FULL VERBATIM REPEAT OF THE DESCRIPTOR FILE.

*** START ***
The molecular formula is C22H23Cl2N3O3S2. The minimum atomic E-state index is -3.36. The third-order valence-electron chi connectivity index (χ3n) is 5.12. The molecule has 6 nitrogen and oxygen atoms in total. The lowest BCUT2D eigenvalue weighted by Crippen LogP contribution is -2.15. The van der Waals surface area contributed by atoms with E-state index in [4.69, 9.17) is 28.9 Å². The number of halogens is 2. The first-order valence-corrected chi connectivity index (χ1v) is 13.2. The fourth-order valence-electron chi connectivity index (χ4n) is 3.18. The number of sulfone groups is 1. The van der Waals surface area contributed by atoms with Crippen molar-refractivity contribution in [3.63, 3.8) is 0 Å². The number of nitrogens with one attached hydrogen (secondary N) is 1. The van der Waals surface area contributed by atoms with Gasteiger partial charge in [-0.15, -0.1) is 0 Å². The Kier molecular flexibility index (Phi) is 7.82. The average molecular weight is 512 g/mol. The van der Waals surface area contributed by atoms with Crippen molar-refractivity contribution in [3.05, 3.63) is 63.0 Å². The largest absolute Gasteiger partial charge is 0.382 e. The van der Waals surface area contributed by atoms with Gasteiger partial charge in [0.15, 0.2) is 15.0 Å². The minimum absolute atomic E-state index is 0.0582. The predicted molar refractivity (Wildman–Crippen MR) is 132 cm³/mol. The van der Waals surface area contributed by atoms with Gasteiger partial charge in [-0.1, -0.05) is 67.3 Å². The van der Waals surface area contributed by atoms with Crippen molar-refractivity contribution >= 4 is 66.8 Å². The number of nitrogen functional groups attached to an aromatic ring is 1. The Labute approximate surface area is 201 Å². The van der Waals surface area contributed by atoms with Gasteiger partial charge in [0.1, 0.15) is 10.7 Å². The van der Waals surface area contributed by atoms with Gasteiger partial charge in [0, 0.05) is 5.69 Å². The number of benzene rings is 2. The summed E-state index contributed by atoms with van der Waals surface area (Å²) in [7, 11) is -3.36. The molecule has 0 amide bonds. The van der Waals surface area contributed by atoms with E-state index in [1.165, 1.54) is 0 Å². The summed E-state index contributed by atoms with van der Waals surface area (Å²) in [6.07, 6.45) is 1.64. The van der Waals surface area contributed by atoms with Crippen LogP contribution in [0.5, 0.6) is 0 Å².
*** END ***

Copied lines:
The molecular formula is C22H23Cl2N3O3S2. The minimum atomic E-state index is -3.36. The third-order valence-electron chi connectivity index (χ3n) is 5.12. The molecule has 6 nitrogen and oxygen atoms in total. The lowest BCUT2D eigenvalue weighted by Crippen LogP contribution is -2.15. The van der Waals surface area contributed by atoms with E-state index in [4.69, 9.17) is 28.9 Å². The number of halogens is 2. The first-order valence-corrected chi connectivity index (χ1v) is 13.2. The fourth-order valence-electron chi connectivity index (χ4n) is 3.18. The number of sulfone groups is 1. The van der Waals surface area contributed by atoms with Crippen molar-refractivity contribution in [3.63, 3.8) is 0 Å². The number of nitrogens with one attached hydrogen (secondary N) is 1. The van der Waals surface area contributed by atoms with Gasteiger partial charge in [-0.15, -0.1) is 0 Å². The Kier molecular flexibility index (Phi) is 7.82. The average molecular weight is 512 g/mol. The van der Waals surface area contributed by atoms with Crippen molar-refractivity contribution in [3.05, 3.63) is 63.0 Å². The largest absolute Gasteiger partial charge is 0.382 e. The van der Waals surface area contributed by atoms with Gasteiger partial charge in [0.15, 0.2) is 15.0 Å². The minimum absolute atomic E-state index is 0.0582. The predicted molar refractivity (Wildman–Crippen MR) is 132 cm³/mol. The van der Waals surface area contributed by atoms with Gasteiger partial charge in [-0.1, -0.05) is 67.3 Å². The van der Waals surface area contributed by atoms with Crippen molar-refractivity contribution >= 4 is 66.8 Å². The number of nitrogen functional groups attached to an aromatic ring is 1. The Labute approximate surface area is 201 Å². The van der Waals surface area contributed by atoms with Gasteiger partial charge in [0.1, 0.15) is 10.7 Å². The van der Waals surface area contributed by atoms with Gasteiger partial charge in [0, 0.05) is 5.69 Å². The number of benzene rings is 2. The summed E-state index contributed by atoms with van der Waals surface area (Å²) in [7, 11) is -3.36. The molecule has 0 amide bonds. The van der Waals surface area contributed by atoms with E-state index in [1.165, 1.54) is 0 Å². The summed E-state index contributed by atoms with van der Waals surface area (Å²) in [6.07, 6.45) is 1.64. The van der Waals surface area contributed by atoms with Crippen LogP contribution in [0.5, 0.6) is 0 Å².